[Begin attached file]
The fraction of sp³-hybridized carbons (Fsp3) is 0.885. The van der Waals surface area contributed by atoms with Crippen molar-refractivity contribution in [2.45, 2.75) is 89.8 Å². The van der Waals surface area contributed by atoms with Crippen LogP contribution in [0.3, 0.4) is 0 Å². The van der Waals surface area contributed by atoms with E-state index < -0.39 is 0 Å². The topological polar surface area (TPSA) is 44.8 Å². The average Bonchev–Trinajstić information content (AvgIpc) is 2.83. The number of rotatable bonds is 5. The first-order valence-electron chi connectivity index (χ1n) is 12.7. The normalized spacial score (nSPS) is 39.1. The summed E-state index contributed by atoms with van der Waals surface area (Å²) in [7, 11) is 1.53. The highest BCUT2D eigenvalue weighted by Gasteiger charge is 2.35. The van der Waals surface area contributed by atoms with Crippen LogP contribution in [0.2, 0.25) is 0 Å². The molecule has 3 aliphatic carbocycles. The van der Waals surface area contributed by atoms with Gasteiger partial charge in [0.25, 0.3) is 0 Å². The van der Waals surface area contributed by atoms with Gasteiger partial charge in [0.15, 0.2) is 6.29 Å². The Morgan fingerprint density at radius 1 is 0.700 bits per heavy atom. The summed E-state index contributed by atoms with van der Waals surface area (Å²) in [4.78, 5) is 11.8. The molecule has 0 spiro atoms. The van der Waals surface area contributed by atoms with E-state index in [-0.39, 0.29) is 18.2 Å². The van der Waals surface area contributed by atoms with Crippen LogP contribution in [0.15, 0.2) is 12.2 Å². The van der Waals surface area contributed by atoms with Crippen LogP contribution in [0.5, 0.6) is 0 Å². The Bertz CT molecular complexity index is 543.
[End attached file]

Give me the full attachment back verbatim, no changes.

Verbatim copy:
The fraction of sp³-hybridized carbons (Fsp3) is 0.885. The van der Waals surface area contributed by atoms with Crippen molar-refractivity contribution in [2.45, 2.75) is 89.8 Å². The van der Waals surface area contributed by atoms with Crippen LogP contribution in [0.3, 0.4) is 0 Å². The van der Waals surface area contributed by atoms with E-state index < -0.39 is 0 Å². The topological polar surface area (TPSA) is 44.8 Å². The average Bonchev–Trinajstić information content (AvgIpc) is 2.83. The number of rotatable bonds is 5. The first-order valence-electron chi connectivity index (χ1n) is 12.7. The normalized spacial score (nSPS) is 39.1. The summed E-state index contributed by atoms with van der Waals surface area (Å²) in [7, 11) is 1.53. The highest BCUT2D eigenvalue weighted by Gasteiger charge is 2.35. The van der Waals surface area contributed by atoms with Crippen LogP contribution in [0.2, 0.25) is 0 Å². The molecule has 3 aliphatic carbocycles. The van der Waals surface area contributed by atoms with Gasteiger partial charge in [0.25, 0.3) is 0 Å². The van der Waals surface area contributed by atoms with Gasteiger partial charge in [0.15, 0.2) is 6.29 Å². The Morgan fingerprint density at radius 1 is 0.700 bits per heavy atom. The summed E-state index contributed by atoms with van der Waals surface area (Å²) in [4.78, 5) is 11.8. The molecule has 0 spiro atoms. The van der Waals surface area contributed by atoms with E-state index in [-0.39, 0.29) is 18.2 Å². The van der Waals surface area contributed by atoms with Crippen LogP contribution in [0.15, 0.2) is 12.2 Å². The van der Waals surface area contributed by atoms with Crippen LogP contribution in [0.5, 0.6) is 0 Å². The Bertz CT molecular complexity index is 543.